But if God is not arbitrary - if he has a plan that he's working out in the universe - if he is omnipotent - if he "does not change" as Malachi 3 tells us - then we simply have to think harder than Boyd, McLaren and the rest are thinking.

We can't just remove the story of God's dealings with Israel, and his promises through the prophets during the Exile and Daniel's visions and all the rest. We can't just arbitrarily redefine the vision John gave us in Revelation.

Rather, we must try to see each of these pieces like acts in a single play - a play written by a single coherent Mind, with a single goal (telos) for all of

In that play, there are many acts - each bringing about God's purpose required for the particular time and place. Each act building towards a foreordained conclusion (the Kingdom of God come to Earth) displayed in the last few chapters of Revelation.

When we begin to allow the shape of the whole play to affect our interpretation of the individual acts - we come up with a worldview that will much more faithfully represent the whole Bible and not just an anecdote here and a saying there.

We must read the Bible, from front to back, recognizing and resisting our inborn tendencies to insert meaning into the text from our preconceptions.

When we do our best to read it this way, we won't arbitrarily erase those parts we find offensive or difficult. We won't twist the text to fit either our utopian or our warmongering desires.

We'll just let it say what it said to the people to whom it was written and then our hope for our futures and the future of the whole world will be radically changed. That hope for the future will consequently shape our actions in the present - bringing in bits and pieces the Kingdom that Jesus will ultimately consummate when he returns.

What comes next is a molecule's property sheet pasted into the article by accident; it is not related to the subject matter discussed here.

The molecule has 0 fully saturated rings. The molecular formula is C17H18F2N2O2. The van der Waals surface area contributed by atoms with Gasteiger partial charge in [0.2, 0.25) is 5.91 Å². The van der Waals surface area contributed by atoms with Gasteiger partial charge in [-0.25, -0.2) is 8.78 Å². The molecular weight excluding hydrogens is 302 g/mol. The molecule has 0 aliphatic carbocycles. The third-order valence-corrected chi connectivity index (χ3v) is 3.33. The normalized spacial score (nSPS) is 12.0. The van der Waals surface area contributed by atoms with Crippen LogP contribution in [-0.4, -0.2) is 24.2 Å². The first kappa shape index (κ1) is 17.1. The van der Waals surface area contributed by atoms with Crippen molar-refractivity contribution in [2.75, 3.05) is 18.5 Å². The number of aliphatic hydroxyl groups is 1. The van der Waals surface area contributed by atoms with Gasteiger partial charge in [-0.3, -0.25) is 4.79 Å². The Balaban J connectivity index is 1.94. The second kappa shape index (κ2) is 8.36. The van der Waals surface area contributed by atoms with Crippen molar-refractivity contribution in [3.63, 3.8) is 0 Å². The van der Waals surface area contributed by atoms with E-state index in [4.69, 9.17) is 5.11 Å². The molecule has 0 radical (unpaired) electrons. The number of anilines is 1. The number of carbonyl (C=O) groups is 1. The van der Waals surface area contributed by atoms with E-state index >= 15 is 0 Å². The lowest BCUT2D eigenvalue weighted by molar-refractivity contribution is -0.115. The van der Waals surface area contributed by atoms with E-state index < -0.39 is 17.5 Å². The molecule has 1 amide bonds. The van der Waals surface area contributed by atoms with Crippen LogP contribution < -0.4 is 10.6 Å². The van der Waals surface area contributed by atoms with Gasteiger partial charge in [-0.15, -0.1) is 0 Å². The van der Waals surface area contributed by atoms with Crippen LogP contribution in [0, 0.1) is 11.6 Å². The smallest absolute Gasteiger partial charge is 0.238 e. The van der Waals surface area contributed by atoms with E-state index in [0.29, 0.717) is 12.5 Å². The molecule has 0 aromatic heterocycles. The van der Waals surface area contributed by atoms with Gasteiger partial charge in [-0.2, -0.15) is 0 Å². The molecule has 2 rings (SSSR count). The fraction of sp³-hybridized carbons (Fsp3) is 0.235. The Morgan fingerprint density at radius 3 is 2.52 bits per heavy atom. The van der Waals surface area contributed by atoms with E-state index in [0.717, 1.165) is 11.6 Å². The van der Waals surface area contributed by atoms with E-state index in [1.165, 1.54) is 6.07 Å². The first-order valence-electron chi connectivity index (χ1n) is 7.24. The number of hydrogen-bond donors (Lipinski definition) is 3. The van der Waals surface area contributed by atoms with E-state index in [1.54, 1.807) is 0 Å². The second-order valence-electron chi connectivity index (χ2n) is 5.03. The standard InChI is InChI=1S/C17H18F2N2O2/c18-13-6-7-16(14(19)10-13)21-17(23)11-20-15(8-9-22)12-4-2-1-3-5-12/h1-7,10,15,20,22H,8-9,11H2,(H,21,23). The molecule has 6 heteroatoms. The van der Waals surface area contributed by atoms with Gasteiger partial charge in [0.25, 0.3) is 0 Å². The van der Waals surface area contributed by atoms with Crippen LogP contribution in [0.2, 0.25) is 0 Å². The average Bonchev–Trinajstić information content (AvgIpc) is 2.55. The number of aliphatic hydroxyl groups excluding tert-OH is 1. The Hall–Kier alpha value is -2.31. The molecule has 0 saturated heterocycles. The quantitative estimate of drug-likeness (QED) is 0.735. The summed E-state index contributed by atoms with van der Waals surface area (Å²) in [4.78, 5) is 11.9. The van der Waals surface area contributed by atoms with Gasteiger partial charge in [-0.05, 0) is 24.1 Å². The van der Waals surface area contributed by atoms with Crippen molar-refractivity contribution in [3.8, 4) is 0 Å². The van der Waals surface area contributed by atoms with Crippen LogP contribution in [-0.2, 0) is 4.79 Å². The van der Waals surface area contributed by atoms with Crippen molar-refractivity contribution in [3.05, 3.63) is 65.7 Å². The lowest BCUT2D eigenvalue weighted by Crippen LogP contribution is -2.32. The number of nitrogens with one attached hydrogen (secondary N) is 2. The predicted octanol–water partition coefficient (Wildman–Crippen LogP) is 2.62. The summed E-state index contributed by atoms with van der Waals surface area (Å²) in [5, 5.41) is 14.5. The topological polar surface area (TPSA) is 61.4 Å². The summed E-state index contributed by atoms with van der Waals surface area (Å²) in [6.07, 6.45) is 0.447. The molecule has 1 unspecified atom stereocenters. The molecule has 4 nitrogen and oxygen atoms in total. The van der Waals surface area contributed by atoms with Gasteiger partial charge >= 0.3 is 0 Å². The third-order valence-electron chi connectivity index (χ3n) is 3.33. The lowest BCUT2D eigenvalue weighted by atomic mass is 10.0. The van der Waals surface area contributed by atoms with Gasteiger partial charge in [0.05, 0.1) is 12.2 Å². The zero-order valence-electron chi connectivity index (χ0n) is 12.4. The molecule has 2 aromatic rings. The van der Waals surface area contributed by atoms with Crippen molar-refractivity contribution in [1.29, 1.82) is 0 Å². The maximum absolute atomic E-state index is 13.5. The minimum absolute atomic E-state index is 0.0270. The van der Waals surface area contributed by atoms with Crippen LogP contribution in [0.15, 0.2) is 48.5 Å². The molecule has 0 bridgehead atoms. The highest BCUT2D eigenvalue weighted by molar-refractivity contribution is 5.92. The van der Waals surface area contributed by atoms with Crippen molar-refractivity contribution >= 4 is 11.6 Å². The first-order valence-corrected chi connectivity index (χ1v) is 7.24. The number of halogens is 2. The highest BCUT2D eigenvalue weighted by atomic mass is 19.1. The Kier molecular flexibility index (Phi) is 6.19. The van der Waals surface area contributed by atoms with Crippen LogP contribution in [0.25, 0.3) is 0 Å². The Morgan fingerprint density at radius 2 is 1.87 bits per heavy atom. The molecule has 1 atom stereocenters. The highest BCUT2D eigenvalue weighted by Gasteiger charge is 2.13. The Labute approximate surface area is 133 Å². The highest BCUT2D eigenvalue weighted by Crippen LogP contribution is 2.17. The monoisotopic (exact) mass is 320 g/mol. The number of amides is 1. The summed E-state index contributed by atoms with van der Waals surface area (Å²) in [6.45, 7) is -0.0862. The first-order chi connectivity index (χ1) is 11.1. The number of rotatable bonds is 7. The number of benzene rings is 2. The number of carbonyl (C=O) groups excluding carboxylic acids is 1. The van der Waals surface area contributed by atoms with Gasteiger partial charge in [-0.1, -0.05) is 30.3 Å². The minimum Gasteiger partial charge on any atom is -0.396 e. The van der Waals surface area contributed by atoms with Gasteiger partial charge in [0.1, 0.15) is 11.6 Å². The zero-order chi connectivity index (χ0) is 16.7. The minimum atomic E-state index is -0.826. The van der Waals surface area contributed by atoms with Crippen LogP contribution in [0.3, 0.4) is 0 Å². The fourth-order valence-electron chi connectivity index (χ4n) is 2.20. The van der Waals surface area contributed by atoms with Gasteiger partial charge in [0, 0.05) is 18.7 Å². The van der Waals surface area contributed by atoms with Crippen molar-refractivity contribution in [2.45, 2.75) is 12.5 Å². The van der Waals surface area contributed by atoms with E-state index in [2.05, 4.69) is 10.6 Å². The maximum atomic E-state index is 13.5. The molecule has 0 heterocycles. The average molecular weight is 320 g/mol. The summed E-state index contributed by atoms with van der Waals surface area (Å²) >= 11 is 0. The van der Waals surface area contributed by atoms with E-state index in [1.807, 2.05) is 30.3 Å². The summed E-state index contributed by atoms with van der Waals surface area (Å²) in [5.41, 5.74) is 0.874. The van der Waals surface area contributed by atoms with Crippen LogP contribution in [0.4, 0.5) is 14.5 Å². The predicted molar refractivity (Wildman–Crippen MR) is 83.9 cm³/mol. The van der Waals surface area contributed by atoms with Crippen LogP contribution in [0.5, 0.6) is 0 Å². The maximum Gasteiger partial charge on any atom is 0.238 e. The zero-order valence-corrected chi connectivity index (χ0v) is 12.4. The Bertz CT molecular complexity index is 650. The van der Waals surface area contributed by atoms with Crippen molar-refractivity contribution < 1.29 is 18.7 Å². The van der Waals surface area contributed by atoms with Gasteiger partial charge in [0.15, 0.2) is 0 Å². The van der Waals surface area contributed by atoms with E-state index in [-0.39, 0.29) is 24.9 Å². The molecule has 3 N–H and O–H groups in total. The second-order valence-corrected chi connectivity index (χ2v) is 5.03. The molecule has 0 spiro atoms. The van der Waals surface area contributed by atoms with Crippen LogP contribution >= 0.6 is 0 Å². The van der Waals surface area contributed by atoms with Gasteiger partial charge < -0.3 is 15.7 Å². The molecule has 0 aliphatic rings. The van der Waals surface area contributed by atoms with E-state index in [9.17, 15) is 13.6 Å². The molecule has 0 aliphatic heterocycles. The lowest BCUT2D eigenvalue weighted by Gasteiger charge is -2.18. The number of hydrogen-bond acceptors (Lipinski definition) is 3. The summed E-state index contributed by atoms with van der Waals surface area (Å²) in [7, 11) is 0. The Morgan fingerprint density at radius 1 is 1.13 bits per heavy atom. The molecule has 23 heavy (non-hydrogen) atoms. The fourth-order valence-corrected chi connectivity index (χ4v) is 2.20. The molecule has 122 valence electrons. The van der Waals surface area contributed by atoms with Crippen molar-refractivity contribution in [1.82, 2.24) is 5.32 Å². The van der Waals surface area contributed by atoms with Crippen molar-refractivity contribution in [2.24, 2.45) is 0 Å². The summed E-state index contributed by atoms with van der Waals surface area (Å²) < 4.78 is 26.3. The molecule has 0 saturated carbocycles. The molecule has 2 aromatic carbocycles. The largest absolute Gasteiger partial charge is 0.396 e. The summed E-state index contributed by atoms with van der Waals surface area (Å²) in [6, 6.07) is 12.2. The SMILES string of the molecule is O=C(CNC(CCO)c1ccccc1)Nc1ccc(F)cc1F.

Thanks again, Caroline, for the response!

Lou & Ruth said...

If it is true what Christ said about God being a God of the living, perhaps one might consider that God would want those that love Him to live and those that hate Him to be destroyed. I find it difficult to read the Bible and come to any other conclusion. Our designed in survival instincts did not come from the devil, they came from our Creator. A young David confronted Goliath, and Christ drove the commercial interests out of his Father's house of prayer with a scourge. Slings and scourges qualify as weapons, and if you don't thinks so, have a skilled person try one out on you.......scratch that, bad idea......I say choose to live and worship the only true God. The disciples needed swords, not to protect them from the wild animals but humans that would try to harm them, thereby stopping them from fulfilling their commission (long spears were much better for wild animal defense in that time). After reading the 'priestly prayer' in John, I am not sure Christ was certain the swords would be enough......